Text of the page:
4. An example of the failure of a broader policy is the over-focus on “inclusionary zoning” as the major concern of activists concerned with housing issues.

IZ touches only an itty-bitty portion of the housing market—new construction—having minimal impact on the rest of the market. That doesn’t mean I am not in favor of IZ, it’s just the tip of the iceberg on what should be done, yet it ends up consuming most of people’s time and energy on housing policy, ignoring most everything else.

5. Besides having a housing plan for the city which functions at a couple of different levels (citywide, public housing, private housing, wards), to solve the abandominium problem specifically requires a focus on the private sector, and three things are needed, monitoring, money (financial assistance), and management development and assistance programs.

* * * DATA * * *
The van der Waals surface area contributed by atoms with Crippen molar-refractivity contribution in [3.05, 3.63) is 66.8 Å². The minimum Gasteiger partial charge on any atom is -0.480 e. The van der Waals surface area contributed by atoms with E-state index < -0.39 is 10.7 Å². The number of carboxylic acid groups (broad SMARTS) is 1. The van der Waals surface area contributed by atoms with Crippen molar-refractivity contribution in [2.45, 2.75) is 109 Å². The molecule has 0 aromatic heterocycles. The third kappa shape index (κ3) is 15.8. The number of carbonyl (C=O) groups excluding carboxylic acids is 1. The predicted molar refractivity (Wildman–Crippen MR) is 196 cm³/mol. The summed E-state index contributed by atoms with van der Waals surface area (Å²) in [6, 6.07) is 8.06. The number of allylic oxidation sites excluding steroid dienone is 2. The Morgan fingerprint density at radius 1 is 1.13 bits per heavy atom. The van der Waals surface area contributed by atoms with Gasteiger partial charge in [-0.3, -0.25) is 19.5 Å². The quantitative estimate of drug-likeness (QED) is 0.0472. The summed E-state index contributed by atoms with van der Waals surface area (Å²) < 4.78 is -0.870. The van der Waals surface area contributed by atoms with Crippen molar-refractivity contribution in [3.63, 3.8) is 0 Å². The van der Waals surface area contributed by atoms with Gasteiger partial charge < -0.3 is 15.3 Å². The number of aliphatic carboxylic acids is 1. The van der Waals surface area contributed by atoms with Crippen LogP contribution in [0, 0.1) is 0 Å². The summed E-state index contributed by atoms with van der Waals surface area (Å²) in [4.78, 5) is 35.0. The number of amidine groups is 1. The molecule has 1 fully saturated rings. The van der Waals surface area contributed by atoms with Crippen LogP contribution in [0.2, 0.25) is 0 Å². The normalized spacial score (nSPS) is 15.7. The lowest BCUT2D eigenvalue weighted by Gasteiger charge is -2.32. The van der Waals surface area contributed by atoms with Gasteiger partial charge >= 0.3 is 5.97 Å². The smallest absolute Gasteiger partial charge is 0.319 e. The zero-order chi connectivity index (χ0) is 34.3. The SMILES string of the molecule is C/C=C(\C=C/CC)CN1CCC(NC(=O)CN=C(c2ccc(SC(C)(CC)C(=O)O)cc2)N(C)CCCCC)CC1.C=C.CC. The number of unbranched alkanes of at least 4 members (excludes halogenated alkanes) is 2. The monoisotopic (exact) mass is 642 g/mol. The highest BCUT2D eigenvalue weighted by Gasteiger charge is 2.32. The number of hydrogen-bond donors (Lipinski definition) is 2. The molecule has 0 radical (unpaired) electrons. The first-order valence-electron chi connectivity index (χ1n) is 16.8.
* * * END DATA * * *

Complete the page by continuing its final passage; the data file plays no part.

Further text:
6. Monitoring. A comprehensive identification of problems and opportunities needs to occur, with a thumbnail identification of responses for each property. The “Problem Property Audit” from the University of Memphis is one such tool. (Also see “City should create database of problem rental properties“ from the Gazette, with regard to Frederick, Maryland.)

The vacant lot shown at the top of this post (the 1400 block of 5th Street N.W.) would be identified in a neighborhood-ward housing plan as an candidate for investigation, as an opportunity for infill housing.

7. Money. D.C. has limited options, unfortunately, in terms of providing financial support to housing developments, because the height restriction limits property density. One way that IZ is supported is by providing a 20 percent density increase beyond what normal zoning allows.